Skip to Content

5 Best Mustard Green Substitutes: Diversify Your Greens

Stepping up your greens game? Look no further.

Mustard greens have been a go-to for that peppery kick in dishes across the globe.

Yet sometimes, the produce aisle or our pantry doesn’t cooperate with our meal plans. Before you dial down your culinary ambition, consider this: plenty of greens can jazz up your dishes just as well.

This isn’t about settling for second best; it’s about exploring the vast world of leafy greens to keep your plates vibrant and your taste buds intrigued.

In this article, we’re dishing out the top five mustard green substitutes that are not only easy to find but also pack a flavorful punch.

Get ready to diversify your greens and elevate your cooking game effortlessly.

1 – Kale

Alright, here’s the scoop on kale – it’s like the superhero of the leafy greens world. Why’s it a top pick for those mustard green moments?

First off, it’s got that robust, slightly bitter taste, but without going overboard. It fits right in wherever mustard greens would, from stews to sautés, from raw to cooked. Plus, it’s chock-full of vitamins and minerals for that extra health boost.

Kale also comes in different varieties – curly kale, lacinato (also known as dinosaur or Tuscan) kale, red Russian kale – each with its own unique texture and flavor.

Now, how to swap it in? Easy peasy. If your recipe calls for a cup of mustard greens, just use a cup of kale. No complicated math needed.

One thing to keep in mind, though, kale’s leaves are a bit tougher, so give them a quick massage if you’re going raw or just cook them a smidge longer. It’ll slide into your dishes so smoothly; you’ll wonder why you weren’t team kale from the start.

2 – English Spinach

Now onto English spinach – the chameleon of the greens world.

Why does it make our list? Because it’s super versatile and has a mild, slightly sweet flavor that can blend into just about anything.

It’s the perfect stand-in when you’re looking for something less spicy than mustard greens but still want to keep that dish lively.

English spinach is great raw in salads or thrown into a hot dish last minute to wilt down. It’s pretty tender, so it cooks faster than mustard greens, making it a fantastic option for quick meals. Plus, it’s pretty forgiving, so if you’re not exactly a measurement stickler, you’ll do fine.

Here’s the deal on swapping it in: use a one-to-one ratio. That means if your recipe says one cup of mustard greens, go for one cup of English spinach.

It’ll slip into soups, stir-fries, and even pasta like it was meant to be there. Just keep an eye on it when cooking; since it wilts quickly, it usually needs less time on the heat compared to mustard greens.

3 – Swiss Chard

Enter Swiss chard, also doing a double gig as rainbow chard when it feels fancy with those colorful stems.

What makes it a killer stand-in? Its flavor—you get a bit earthy, a tiny bit sweet, kinda like mustard greens without making your eyes water. It’s hearty, so it holds up well, whether you’re throwing it into a hot pan or letting it chill in a cold salad.

Swiss chard has leaves that are super similar to mustard greens, texture-wise, but its stems? Think crunchier. And, yeah, they take a bit longer to cook, but that’s no biggie. Just chop ’em up and toss them into the pan a few minutes ahead of the leaves.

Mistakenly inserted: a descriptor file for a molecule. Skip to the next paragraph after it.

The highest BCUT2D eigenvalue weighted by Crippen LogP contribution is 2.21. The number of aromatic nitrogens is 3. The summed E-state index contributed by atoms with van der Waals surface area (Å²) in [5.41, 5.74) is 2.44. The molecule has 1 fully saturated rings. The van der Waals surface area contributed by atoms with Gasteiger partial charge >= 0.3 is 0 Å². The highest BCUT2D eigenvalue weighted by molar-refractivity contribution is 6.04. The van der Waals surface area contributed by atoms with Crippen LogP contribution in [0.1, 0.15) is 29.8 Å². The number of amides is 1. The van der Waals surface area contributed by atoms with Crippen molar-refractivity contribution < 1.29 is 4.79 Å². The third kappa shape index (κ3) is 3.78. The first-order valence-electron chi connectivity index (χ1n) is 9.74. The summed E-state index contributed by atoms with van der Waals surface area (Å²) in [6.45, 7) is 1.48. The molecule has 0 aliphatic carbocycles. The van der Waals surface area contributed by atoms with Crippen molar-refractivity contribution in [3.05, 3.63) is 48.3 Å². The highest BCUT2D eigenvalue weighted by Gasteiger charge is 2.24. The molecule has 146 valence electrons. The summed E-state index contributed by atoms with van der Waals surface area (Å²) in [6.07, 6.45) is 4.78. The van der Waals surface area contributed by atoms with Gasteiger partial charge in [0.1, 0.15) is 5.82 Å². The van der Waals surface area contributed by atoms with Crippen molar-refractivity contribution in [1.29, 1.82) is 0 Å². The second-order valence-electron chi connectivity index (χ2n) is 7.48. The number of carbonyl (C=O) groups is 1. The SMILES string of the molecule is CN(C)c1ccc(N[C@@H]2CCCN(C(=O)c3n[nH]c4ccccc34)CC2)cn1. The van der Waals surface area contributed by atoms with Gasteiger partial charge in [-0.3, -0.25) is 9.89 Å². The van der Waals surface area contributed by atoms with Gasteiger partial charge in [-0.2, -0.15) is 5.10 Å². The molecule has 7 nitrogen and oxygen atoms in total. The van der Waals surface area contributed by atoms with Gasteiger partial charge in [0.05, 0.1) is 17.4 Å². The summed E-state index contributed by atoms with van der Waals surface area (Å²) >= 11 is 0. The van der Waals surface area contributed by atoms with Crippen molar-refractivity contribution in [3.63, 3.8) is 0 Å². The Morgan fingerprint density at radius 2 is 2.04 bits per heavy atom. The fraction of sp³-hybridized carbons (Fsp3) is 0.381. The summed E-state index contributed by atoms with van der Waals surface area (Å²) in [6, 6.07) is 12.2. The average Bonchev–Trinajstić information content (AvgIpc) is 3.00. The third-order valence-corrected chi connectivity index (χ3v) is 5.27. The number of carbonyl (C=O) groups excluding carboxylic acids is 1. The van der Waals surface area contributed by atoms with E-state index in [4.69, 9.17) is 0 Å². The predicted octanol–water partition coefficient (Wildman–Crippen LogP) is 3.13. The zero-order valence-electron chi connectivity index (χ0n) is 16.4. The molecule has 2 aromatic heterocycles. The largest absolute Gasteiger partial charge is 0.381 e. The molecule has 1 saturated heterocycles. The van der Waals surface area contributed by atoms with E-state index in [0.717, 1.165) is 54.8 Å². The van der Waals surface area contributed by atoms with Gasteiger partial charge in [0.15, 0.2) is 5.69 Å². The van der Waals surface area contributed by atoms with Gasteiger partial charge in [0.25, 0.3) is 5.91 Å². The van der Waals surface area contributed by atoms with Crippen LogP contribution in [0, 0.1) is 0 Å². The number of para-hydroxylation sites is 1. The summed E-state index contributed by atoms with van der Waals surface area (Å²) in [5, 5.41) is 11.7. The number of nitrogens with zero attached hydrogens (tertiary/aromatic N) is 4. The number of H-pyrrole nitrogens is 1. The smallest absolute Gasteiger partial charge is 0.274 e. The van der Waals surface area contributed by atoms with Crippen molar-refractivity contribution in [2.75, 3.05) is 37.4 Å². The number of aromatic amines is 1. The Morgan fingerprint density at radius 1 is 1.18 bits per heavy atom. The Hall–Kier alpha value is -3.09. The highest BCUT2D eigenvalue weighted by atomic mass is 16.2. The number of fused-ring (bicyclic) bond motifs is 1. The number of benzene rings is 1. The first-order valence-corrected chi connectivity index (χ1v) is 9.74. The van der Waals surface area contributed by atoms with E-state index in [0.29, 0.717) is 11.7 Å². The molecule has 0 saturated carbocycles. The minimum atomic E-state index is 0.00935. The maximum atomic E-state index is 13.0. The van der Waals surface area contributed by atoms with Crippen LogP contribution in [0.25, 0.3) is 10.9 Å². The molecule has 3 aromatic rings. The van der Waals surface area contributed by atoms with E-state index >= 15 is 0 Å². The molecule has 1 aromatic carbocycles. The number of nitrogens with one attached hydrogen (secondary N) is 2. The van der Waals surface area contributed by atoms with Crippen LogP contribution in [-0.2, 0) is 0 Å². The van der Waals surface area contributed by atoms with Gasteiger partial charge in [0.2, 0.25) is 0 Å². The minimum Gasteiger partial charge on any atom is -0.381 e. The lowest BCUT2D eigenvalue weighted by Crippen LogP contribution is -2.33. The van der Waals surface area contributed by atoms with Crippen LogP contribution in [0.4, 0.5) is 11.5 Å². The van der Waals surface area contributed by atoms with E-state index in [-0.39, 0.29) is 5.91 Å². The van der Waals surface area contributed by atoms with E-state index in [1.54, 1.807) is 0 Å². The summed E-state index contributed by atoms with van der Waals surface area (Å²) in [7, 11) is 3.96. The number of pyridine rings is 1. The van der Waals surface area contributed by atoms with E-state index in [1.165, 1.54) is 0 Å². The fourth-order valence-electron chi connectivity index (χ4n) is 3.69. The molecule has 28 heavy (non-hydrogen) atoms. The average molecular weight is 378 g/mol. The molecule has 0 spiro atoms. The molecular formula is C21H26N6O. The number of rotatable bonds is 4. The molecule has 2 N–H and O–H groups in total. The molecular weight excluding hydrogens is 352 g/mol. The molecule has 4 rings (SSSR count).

Substitute wise, it’s a straight swap. If you’re digging through a recipe and it’s shouting for mustard greens, just match it up cup for cup with Swiss chard.

If the recipe tells you to tear your mustard greens into bite-sized pieces, do the same with your chard. Trust me; it’s going to slip into your dish and make itself right at home.

Just remember, those stems need a head start in the cooking department, so give them that lead time, and you’re golden.

4 – Collard Greens

Collard greens are like that reliable buddy who’s always there when you need them. They step up to the plate as a fantastic sub for mustard greens because they share a similar leafy texture and can handle a bit of heat in the kitchen.

hey’re sturdy, which means they can take on longer cooking times without turning into mush. Why are they so great? They have this unique ability to soak up flavors from whatever they’re cooked with, making them a super versatile green in your cooking arsenal.

To use collard greens as a substitute, you’re looking at a simple one-to-one ratio. Got a recipe that calls for mustard greens?

Swap them out cup for cup with chopped collard greens. Whether you’re making a soulful stew or a quick stir-fry, collard greens slip in effortlessly.

Just remember, because they’re a tad thicker than mustard greens, they might need a couple more minutes on the stove to get them perfectly tender. But that’s it – no fuss, no muss.

5 – Chinese Broccoli (Gai Lan)

Rounding out our list is Chinese broccoli, also known as Gai Lan. This green’s a game changer when mustard greens just aren’t happening.

Why? Well, it’s got that cool, slightly bitter edge and a crunch that can kick any dish up a notch. Plus, it’s super easy to find in most grocery stores these days, especially if they have an Asian foods section.

Using Chinese broccoli as a mustard greens sub is straightforward – a one-to-one ratio does the trick. If your favorite recipe calls for a bunch of mustard greens, just swap in the same amount of Chinese broccoli.

It’s especially perfect in stir-fries and steamed dishes where its unique texture can really shine. Remember to give the stems a couple of minutes head start before adding the leaves to the pan since they’re a bit tougher.

This swap will make your dish pop with a fresh vibe, making you wonder why you hadn’t tried it sooner.